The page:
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Betty & Veronica Spectacular #89

Posted: Monday, June 22, 2009
By: Penny Kenny

Dan Parent
Dan Parent, Rich Koslowski (i), Jack Morelli (l)
Archie Comics
Your favorite grade school girl need something to keep her occupied between piano lessons and softball games? Surprise her with this “Special Summer Fun Issue” of Betty & Veronica Spectacular and you’ll be her BFF. Dan Parent, Rich Koslowski, and Jack Morelli have put together an enjoyable package that can be read during the dog days of summer and reread on a cold and gloomy winter day.

First off I have to say I really enjoy Dan Parent’s cover. The aqua-shaded wave background is beautiful without being overpowering. Its soft tones make the primary-colored lettering overlaying it pop off the page, grabbing the attention. The figures of Betty and Veronica are cute and attractive without being overly sexualized and it’s nice that Parent has put them in action. I’m showing my age here, but Betty really reminds me of Gidget from the old movie and TV series of the same name. She has that perky, beach girl look going for her.

Beneath the cover is “Surf’s Up,” a fun story that also provides a moral quandary for Miss Lodge and a lightly imparted lesson. In order to appear on a reality TV show with a hunky surfing superstar, Veronica has to make a choice: does she compromise her principles in order to get fame and the guy or does she tell the truth and do what’s right? I would have liked this story to be just a little longer, to see Veronica struggle with her decision a bit more, but that’s just my preference. The story works fine as it is. Parent gives readers a Veronica who’s vain, easily bored, boy crazy, quick to anger, and flighty, but basically good hearted. In short, typical Veronica.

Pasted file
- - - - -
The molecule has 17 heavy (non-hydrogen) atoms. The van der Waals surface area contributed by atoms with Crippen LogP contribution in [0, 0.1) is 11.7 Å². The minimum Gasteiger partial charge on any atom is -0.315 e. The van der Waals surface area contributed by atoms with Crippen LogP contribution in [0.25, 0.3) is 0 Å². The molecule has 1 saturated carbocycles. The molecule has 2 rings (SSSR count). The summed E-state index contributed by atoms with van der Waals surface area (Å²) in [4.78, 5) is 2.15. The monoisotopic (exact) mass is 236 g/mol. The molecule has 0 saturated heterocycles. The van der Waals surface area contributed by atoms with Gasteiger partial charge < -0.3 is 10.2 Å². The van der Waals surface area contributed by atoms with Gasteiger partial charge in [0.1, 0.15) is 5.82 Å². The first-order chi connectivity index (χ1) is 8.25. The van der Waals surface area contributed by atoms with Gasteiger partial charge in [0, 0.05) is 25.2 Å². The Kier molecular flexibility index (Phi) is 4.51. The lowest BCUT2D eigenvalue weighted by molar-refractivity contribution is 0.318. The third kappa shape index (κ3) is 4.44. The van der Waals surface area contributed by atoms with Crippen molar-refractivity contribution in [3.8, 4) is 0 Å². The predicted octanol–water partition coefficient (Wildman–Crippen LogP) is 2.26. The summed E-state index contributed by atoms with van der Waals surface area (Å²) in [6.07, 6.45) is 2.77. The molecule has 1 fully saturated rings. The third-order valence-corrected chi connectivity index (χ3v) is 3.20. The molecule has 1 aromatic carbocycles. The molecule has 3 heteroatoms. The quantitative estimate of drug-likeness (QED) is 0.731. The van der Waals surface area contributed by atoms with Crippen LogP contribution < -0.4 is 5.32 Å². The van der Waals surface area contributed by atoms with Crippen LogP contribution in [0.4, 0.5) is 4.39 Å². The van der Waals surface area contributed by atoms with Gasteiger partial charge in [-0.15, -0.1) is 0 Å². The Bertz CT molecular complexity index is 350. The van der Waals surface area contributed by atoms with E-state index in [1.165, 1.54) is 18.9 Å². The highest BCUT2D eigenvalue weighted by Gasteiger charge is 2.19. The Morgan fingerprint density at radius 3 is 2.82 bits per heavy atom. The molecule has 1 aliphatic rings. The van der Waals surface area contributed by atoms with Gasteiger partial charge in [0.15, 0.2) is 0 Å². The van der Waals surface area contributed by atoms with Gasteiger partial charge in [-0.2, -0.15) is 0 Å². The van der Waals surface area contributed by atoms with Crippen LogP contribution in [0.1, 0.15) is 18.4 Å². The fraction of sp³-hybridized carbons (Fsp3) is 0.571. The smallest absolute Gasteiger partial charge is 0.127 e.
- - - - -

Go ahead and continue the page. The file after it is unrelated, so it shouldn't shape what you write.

Keeping with the issue’s surfing theme, “Catch the Wave” has Mr. and Mrs. Lodge disapproving of their daughter spending so much time surfing on her “Whee interactive game system.” This is an entertaining story both kids and parents can relate to as it’s an argument that’s being played out in millions of homes across America every day. There’s a neat twist to the tale and the final panel is adorable.

While serving as camp counselors, the girls manage to keep up with things at home thanks to modern technology. “Summertime Blues” is short and sweet and has a cute punchline. Its underlying message that hi-tech is actually no substitute for face-to-face contact is handled well, with humor rather than preachiness. While I kept waiting for the campers to take action and stage a protest over Betty and Veronica’s neglect, I won’t kick with how the story turned out. Plus, I really like the look of this story. Parent has placed all the panels against a tropical fruit-colored striped background. It looks great.

He does the same thing with “Summer Vacation Memories.” A series of ‘snapshots’ of the “Little Archie” gang enjoying various summertime activities is set on a palm tree and tropical flower blossom background. Interspaced with the ‘photos’ are headshots of the girls, each sporting a different hairstyle every time she appears to comment on a picture. These adorable pics--the pet race one is so cute--and the mini-hair show make what is essentially a static feature lively and entertaining. I’m sure these gorgeous pages will inspire some readers to make their own summer memory scrapbook pages.

Add in a road trip quiz and a fashion page spread and you have an appealing summertime package.



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